Can we require employees who have been shielding to return to work at the end of the 12 week shielding period?
The Government introduced shielding in the peak of the pandemic. Current advice is that shielding is not required. However, those who have been shielding are likely to be the most vulnerable and will likely be nervous about a return to work. They may also be disabled under the Equality Act 2010. You should therefore consider any concerns that are expressed and take action to mitigate any risks. For example, it may be possible to keep these employees on furlough until the scheme runs out or they may be able to work from home. If you would like to discuss any specific scenarios then please contact one of the team.
The guidance has confirmed that all remaining employment rights and terms continue while an employee is furloughed. Holiday will continue to accrue during furlough however you may reach agreement with employees on reducing entitlement provided that it does not fall below the statutory minimum of 5.6 weeks per year.
Although an employer is obliged to conduct consultation “with a view to reaching an agreement”, it is not required to actually agree to any counter proposals made by the employee representatives. Merely to consider them in good faith.
Arrangements for end point assessments can be modified or rescheduled. End point assessment organisations should engage with External Quality Assurance Providers to agree arrangements for the end point assessments where face-to-face assessments are being modified. Where rescheduling is required due to Covid-19 issues and there is a specified time limit for the ESA post gateway, a further pause of 12 weeks is allowable. This should be recorded by the training provider in the ILR.
Ultimately closing a service will be a decision that is taken at the highest level and that decision will depend on risk appetite. Often these types of higher risk are mitigated by way of insurance but that still depends on an insurer being willing to accept that risk. This decision will depend on accepting a known risk and its consequences.
With the loss of face-to-face meetings in the current situation, video conferencing has taken centre stage. But how do you do that in a compliant way? Here are some of the main high-level data protection issues to consider when selecting and implementing a new third party provider’s video conferencing system.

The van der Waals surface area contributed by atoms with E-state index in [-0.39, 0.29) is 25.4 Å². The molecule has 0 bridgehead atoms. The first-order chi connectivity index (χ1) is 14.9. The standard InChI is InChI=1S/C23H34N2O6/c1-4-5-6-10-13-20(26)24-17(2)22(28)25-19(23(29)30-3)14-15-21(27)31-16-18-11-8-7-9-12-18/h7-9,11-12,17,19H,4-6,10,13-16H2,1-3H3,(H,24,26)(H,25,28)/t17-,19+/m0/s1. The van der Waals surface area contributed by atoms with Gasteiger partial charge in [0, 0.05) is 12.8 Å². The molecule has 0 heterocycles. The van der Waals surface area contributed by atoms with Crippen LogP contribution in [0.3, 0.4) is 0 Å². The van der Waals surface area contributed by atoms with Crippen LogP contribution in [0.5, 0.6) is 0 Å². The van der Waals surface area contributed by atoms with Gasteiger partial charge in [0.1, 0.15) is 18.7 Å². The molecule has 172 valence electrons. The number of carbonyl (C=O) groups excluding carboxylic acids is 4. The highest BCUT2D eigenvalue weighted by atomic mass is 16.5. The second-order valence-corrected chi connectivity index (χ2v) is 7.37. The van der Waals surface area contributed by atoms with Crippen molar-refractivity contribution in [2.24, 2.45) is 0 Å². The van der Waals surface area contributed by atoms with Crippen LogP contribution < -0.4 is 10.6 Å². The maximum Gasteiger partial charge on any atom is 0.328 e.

- Make sure you do your due diligence on the security measures offered by the provider. Clearly you can’t visit them, so look at the information offered publicly by the provider and read good quality, reliable, third party sources and ask the provider questions directly. Also ask any other organisations you know that use the provider. Document all this.
- If personal information is being sent outside of the UK/European Economic Area, make sure that transfer complies with GDPR. If it’s a US provider, is it registered in the EU-US Privacy Shield list or does it offer a model clause contract (you’re likely to need the 2010 version)? Or is the service provided from a country whose data protection laws offer equivalent protection to those in Europe? Look at the support service as well as the hosting. Document this.
- Make sure you put a compliant processor agreement in place. The provider should offer one as part of the contract terms. Check it meets GDPR requirements.
- You’re likely to need to update your privacy notice, particularly if you’re going to record calls. Provide participants with a short message and link to the privacy notice in the meeting invite and on any registration page.
- Create or update other GDPR-mandated documentation – for example, depending on your use, you may need a legitimate interests assessment and to update your record of processing.
- Finally, configure and use the system in a secure and compliant way. Look at the settings/options carefully and think through the security and compliance implications of each. That could include deciding who in the meeting can share their screen; whether or not you use passwords for participants; whether or not to record, and if you’re going to record, where to store the recording. Document your decisions and the reasons for them.
The ICO has said it understands that resources, whether they are finances or people, might be diverted away from usual compliance work during the pandemic. However the last thing you need at the moment is to create a bigger problem than the one you are trying to solve. So do the best you can, ask for help from one of our specialists if you need it, and keep the whole thing under review.
On 16 April 2020, Ian Hulme, the ICO’s Director of Assurance, posted a blog for business owners, employers and managers about how to safely roll out the latest video conferencing technology.
On 21 April 2020, the NCSC published security guidance for organisations on choosing, configuring and deploying video conferencing services.